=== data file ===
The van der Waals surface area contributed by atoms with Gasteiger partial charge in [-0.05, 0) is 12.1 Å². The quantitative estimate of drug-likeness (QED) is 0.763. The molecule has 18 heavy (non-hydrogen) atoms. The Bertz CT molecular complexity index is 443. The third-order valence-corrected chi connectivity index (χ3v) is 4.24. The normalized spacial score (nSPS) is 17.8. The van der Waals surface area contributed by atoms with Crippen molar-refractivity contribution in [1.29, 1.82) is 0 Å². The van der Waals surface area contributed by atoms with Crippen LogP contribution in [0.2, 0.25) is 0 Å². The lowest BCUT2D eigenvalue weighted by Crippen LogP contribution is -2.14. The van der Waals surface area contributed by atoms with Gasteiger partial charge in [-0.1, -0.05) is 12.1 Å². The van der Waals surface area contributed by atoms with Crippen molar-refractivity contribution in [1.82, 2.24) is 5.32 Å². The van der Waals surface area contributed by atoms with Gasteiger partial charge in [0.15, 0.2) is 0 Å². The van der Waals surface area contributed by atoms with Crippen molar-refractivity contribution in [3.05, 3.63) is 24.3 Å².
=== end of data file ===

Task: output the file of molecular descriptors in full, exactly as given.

The van der Waals surface area contributed by atoms with Gasteiger partial charge in [-0.05, 0) is 12.1 Å². The quantitative estimate of drug-likeness (QED) is 0.763. The molecule has 18 heavy (non-hydrogen) atoms. The Bertz CT molecular complexity index is 443. The third-order valence-corrected chi connectivity index (χ3v) is 4.24. The normalized spacial score (nSPS) is 17.8. The van der Waals surface area contributed by atoms with Crippen molar-refractivity contribution in [1.29, 1.82) is 0 Å². The van der Waals surface area contributed by atoms with Crippen LogP contribution in [0.2, 0.25) is 0 Å². The lowest BCUT2D eigenvalue weighted by Crippen LogP contribution is -2.14. The van der Waals surface area contributed by atoms with Gasteiger partial charge in [-0.1, -0.05) is 12.1 Å². The van der Waals surface area contributed by atoms with Crippen molar-refractivity contribution in [1.82, 2.24) is 5.32 Å². The van der Waals surface area contributed by atoms with Gasteiger partial charge in [0.15, 0.2) is 0 Å². The van der Waals surface area contributed by atoms with Crippen molar-refractivity contribution in [3.05, 3.63) is 24.3 Å².